with any micro in the family. A
single IC (which we call the Realchip) on the daughterboard is
the actual production micro that includes the CPU, and all the
peripherals for that particular subseries. In the LCE, the Evachip
disables the Realchip’s CPU and puts the Realchip in a special
emulation mode where the Realchip emulates the micro’s peripherals,
but not the CPU.
peripherals are the primary difference in our micros when you go
from one subseries to another subseries in a product family. The
CPU and the instruction set are the same; it’s only the peripherals that change.
the daughterboard has only one IC and a couple of connectors, we
can design a new board very quickly and at a low cost – a major
difference between the LCE and development boards. This means it
is fast and inexpensive for the customer to
move to a new subseries.
our customer buys the motherboard and a daughterboard for one subseries
in a family, they can go to a different subseries simply by buying
another daughterboard for about $100. If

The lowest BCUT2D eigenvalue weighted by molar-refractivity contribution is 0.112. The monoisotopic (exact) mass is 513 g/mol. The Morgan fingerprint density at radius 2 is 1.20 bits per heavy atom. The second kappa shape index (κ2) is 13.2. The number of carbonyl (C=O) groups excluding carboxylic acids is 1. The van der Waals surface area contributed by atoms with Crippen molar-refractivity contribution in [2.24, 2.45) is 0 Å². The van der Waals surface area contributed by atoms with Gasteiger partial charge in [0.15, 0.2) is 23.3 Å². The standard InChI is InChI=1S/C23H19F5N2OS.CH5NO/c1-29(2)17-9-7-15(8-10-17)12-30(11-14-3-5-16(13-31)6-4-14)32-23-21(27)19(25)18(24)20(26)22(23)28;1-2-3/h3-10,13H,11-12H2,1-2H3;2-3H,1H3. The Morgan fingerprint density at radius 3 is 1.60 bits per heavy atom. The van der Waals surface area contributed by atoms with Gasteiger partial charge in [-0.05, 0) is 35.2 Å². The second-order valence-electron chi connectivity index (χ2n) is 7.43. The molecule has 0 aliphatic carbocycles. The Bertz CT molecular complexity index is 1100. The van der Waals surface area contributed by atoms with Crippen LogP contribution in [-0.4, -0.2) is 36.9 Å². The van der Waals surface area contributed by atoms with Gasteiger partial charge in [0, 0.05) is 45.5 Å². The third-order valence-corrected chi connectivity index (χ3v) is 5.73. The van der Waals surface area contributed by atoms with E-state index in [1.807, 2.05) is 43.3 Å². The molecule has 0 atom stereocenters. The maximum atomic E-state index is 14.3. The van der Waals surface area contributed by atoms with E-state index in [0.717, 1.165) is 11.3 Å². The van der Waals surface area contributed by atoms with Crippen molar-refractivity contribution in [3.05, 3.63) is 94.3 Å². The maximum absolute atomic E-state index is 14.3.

a customer is using a high-end emulator, there’s
no easy way to go to a different family of parts without buying
a new emulator board at a cost of at least $1300.
second major design economy was accomplished by taking advantage of the latest PLD technology to drastically reduce the number of logic chips
on the emulator board. By using just three PLDs with very high integration, we were
able to make the board much smaller than a high-end emulator board. The
LCE and the daughterboard together have a combined area of less
than 50 square inches. Without
the emulator board alone could have been up to 225 square inches. Taking
this direction achieved a double economy: the smaller board costs
less to make, and the PLDs are much cheaper
than the logic circuitry they replace.
cost saving for the customer is that we provided two ways to connect
the emulator to the target system. One